Through a statement, the Russian Ministry of Defense stated that to achieve the goal of its special operation, it decided to regroup Russian troops in the districts of Balakliia and Izium. Although the Western media has painted the scenario as a big Russian defeat, the Russian move is seen as a strategic withdrawal to focus on other key fronts, which became evident after the call for mobilization.
According to the New York Times, the US assisted the Ukrainian military in planning its current “counteroffensive” near Kharkov by providing it with crucial intelligence. Whatever the Biden Administration’s reasons for making public its involvement in what western media is hailing as a success story—likely with an eye on American domestic politics—it might be factually accurate. The media leak gives the dramatic events of the last three to four days their correct context.
A twist in Ukraine
The Ukrainian military’s surge can be interpreted in one of two ways, either Kiev has severely defeated the Russians and forced them to flee, or American intelligence finally learned of the covert thinning out of the Russian frontline in Kharkov.
The New York Times story essentially supports the latter interpretation of the events, which was previously the subject of hearsay and rumors.
There has not been any actual fighting in the Kharkov region during this Ukrainian uprising, and the Russians’ main objective was, understandably, to withdraw the remaining men from the frontline while being heavily shelled by artillery. No substantial casualties were sustained thanks to the Russian intervention. The new frontline along the Oskol River that had been slowly forming over the previous weeks or months has come into focus.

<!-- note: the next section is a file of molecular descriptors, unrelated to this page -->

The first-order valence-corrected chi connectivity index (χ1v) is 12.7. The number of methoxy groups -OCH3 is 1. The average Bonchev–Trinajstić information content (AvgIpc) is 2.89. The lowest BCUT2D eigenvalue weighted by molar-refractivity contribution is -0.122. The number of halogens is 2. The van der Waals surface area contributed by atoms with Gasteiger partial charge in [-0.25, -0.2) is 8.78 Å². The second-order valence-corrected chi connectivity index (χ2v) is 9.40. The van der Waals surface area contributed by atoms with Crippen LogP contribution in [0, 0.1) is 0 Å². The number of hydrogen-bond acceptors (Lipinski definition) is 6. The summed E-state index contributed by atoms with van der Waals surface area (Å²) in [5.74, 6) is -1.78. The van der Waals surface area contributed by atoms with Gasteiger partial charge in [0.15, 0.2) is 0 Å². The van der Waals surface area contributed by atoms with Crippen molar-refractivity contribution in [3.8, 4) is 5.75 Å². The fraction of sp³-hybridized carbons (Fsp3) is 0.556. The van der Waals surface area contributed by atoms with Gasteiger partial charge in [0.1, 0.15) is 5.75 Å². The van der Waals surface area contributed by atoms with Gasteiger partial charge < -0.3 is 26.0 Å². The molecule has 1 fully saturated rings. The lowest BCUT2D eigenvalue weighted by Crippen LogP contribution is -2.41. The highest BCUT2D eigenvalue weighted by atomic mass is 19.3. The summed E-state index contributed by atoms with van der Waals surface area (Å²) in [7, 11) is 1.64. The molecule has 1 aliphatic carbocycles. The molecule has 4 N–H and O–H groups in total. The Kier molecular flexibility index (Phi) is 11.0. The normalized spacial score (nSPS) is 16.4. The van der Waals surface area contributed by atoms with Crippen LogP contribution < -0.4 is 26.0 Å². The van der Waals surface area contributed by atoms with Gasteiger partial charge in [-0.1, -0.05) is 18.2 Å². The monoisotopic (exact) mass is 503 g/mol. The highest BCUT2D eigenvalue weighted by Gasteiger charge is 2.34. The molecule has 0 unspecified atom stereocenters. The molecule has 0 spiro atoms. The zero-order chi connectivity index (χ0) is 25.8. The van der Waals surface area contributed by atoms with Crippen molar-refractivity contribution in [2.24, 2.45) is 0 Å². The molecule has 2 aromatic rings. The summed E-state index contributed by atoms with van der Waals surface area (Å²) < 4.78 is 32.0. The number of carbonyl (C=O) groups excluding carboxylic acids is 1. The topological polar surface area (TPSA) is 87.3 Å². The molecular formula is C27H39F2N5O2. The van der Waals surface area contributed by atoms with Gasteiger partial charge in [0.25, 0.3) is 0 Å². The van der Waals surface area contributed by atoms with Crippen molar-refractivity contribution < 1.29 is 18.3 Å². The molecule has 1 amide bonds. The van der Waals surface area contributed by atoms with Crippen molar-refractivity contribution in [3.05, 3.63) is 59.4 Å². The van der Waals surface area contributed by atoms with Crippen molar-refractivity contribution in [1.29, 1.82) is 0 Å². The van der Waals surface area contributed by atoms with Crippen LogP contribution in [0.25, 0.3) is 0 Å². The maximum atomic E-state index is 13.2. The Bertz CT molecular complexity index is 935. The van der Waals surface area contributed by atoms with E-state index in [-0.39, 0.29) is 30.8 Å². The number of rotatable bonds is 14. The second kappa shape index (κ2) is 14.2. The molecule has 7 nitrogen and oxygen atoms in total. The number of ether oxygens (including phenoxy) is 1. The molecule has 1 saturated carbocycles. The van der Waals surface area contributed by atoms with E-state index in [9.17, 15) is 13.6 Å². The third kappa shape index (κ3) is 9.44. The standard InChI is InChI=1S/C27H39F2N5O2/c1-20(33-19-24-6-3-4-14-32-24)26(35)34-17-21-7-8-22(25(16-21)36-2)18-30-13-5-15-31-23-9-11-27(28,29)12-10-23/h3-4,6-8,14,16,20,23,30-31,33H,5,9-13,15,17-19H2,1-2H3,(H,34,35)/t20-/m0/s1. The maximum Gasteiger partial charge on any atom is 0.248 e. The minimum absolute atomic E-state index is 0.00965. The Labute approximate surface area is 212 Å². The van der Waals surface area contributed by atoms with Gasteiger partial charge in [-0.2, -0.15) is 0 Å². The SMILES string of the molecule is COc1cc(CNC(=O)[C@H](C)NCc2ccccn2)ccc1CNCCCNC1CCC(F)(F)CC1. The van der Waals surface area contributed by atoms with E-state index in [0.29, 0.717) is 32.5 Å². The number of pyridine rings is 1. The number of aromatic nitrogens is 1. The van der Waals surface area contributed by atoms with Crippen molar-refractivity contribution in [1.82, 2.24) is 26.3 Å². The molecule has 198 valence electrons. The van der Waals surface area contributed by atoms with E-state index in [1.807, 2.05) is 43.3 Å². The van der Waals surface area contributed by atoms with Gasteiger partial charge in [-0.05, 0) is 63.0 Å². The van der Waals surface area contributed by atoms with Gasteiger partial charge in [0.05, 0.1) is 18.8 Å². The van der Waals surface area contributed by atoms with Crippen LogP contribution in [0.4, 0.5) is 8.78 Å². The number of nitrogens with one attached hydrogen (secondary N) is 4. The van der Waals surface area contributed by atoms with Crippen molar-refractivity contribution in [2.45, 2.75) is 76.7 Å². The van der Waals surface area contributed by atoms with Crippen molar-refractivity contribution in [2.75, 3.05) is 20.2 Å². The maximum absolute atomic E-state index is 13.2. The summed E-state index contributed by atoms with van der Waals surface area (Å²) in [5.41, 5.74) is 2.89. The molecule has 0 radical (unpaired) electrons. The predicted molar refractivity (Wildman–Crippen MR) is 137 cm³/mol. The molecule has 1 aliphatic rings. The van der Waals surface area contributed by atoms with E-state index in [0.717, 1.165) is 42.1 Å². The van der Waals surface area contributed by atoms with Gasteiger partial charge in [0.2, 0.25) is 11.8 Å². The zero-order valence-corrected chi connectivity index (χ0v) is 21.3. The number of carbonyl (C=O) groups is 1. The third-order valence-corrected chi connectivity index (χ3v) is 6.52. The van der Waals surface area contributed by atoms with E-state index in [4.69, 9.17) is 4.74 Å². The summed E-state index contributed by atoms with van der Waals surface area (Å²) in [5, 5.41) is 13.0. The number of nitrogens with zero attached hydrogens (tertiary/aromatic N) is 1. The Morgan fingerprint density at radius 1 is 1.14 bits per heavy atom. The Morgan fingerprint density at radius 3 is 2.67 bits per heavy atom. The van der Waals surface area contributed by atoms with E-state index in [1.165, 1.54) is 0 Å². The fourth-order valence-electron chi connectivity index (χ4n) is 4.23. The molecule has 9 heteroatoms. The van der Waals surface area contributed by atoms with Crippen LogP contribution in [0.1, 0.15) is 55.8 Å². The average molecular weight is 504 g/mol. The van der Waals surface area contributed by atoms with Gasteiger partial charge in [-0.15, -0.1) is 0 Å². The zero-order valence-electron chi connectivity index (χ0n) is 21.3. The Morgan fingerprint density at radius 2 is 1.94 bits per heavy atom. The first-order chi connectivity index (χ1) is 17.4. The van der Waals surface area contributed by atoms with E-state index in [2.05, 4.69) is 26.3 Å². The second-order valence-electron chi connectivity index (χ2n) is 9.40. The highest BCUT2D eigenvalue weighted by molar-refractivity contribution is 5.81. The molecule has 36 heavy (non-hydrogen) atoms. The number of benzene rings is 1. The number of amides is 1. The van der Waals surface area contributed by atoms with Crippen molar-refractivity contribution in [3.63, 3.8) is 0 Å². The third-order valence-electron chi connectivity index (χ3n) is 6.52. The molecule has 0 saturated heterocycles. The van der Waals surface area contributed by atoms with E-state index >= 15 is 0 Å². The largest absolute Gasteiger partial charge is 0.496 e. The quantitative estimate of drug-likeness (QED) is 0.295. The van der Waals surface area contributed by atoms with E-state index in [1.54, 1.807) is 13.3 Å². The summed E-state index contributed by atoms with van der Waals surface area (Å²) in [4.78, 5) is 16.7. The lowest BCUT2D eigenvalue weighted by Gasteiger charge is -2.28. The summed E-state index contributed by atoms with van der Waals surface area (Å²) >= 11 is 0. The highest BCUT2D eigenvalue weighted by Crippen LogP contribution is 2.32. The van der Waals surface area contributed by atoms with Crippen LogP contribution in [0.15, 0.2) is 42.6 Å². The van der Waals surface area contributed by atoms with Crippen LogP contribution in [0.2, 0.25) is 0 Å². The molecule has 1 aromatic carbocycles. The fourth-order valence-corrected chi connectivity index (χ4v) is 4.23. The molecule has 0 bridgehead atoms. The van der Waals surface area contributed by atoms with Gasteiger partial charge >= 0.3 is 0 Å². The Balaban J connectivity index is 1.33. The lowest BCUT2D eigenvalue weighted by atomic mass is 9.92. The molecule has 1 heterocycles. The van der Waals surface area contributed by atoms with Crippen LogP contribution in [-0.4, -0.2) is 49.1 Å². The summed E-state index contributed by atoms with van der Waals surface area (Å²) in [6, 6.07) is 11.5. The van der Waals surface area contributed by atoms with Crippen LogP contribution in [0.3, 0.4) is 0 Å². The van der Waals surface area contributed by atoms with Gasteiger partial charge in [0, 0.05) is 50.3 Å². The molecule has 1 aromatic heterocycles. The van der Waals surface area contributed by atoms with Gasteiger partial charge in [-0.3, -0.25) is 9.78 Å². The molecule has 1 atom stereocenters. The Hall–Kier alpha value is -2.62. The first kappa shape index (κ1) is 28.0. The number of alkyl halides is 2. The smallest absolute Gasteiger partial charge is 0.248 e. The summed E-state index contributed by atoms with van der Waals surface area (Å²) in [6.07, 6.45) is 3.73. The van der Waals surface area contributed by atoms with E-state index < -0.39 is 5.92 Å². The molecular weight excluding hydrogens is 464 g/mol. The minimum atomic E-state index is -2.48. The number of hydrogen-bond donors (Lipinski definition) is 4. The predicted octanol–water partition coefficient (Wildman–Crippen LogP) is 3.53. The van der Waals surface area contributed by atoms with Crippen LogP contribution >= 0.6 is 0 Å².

Russia gears up
Instead, the more significant move came when Russia decided to mobilize. Following much conjecture, the Kremlin has chosen to deploy around 300,000 soldiers out of a potential mobilization of 25,00,000 men. That only represents slightly more than 1% of Russia’s mobilizational capacity. Here it is being referred to as the soldiers whose official status is “reserves,” and every single one will need to undergo special training before being deployed to Ukraine. According to Russian defense minister Sergei Shoigu, the mobilization is being carried out to control “already liberated territories’’.
These forces will not be instantly available to defend the Lugansk, Donetsk, Zaporozhie, and Kherson regions during the referendum on whether or not to join Russia because it will take Russia a few months to recruit and retrain (refresher courses) them. The decision was made for several reasons, including the very long line of border communication, the direct involvement of NATO personnel currently running the regime in Kiev, and the West’s threats to destabilize Russia, according to Russian President Vladimir Putin and Defense Minister Sergei Shoigu.
In other words, Russia is getting ready for the battle to become more escalating. Moscow is essentially beefing up its forces to the point where they could handle a significant NATO escalation in Ukraine.